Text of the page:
Accountants warned on investor certificates

The Australian Securities and Investments Commission (ASIC) has taken action over the misuse of sophisticated investor certificates after it found some accountants have facilitated retail investors acquiring shares offered by a company without adequate, or any, disclosure.

Under the Corporations Act, accountants are entrusted with an important role: by providing a certificate attesting to the assets or income of a person, the accountant can attest that a person is a ‘sophisticated investor’ and therefore does not need the protections that apply to a retail investor.

ASIC said it was aware that, in certain recent fundraisings, some accountants had used trust or company structures that purported to allow investors who were not sophisticated investors to receive offers to purchase shares without a prospectus or other disclosure document.

The corporate watchdog said this recently occurred in relation to offers of shares by Kwickie International.

The regulator last week made a declaration, to put the issue beyond doubt, that Kwickie International shares could not be offered to retail investors through a trust structure.

ASIC said it was continuing its investigation into the use of these structures and also was in discussion with the appropriate accounting professional bodies about the issue.

It said it was important the sophisticated investor test was applied in a way that was consistent with the reason those provisions were in the law, otherwise retail investors would not be afforded the safeguards in making appropriate investment decisions that the law explicitly provided for.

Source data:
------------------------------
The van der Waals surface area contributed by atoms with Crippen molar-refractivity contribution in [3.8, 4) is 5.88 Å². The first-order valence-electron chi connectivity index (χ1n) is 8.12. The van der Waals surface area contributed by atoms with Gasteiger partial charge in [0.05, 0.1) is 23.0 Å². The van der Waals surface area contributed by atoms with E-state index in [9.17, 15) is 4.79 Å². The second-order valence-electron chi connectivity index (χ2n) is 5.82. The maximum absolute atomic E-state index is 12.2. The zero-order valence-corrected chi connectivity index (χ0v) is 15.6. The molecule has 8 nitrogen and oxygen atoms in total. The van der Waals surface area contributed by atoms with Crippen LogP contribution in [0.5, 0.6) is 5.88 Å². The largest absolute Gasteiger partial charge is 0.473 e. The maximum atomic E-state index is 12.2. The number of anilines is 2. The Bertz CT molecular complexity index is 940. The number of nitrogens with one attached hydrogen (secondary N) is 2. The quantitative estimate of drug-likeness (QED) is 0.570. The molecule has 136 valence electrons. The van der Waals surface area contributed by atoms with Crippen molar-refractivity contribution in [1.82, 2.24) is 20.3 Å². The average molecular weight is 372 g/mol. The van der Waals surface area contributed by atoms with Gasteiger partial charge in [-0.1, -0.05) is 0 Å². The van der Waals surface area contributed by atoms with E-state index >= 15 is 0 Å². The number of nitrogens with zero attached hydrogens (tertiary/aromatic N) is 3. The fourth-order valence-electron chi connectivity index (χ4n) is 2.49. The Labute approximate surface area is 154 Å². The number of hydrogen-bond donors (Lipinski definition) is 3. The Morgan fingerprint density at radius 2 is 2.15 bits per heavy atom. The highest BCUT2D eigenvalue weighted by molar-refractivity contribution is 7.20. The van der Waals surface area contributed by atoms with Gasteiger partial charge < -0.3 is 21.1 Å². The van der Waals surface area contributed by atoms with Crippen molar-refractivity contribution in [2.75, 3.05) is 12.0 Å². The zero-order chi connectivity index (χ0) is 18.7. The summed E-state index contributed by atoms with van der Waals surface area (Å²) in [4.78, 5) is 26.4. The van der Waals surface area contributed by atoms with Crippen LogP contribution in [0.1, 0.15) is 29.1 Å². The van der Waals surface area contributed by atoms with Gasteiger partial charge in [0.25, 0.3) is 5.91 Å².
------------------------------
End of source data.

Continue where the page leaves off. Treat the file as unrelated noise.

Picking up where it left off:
ASIC added accountants needed to be careful not to recommend or otherwise provide financial advice unless licensed.

In 2014, ASIC clarified how it applied the wholesale investor test to SMSFs with a change that brought many SMSFs into the wholesale category.

Where the financial services relate to a superannuation product, a trustee of an SMSF will be classified as a retail client under the Corporations Act unless the fund holds net assets of at least $10 million at the time the service is provided.

If a financial service does not relate to a super product, the general test for determining whether the trustee is a retail or wholesale client applies under the Corporations Act.

Under the general test, the circumstances in which the trustee will be a wholesale client include if the trustee has a certificate from a qualified accountant stating they have net assets of $2.5 million or if the value of the investment is at least $500,000.

Given the importance of retail client consumer protections, ASIC will take regulatory action where financial service providers miscategorise their clients and, for example, treat investors as wholesale clients based on net assets of $2.5 million without a certificate from a qualified accountant.

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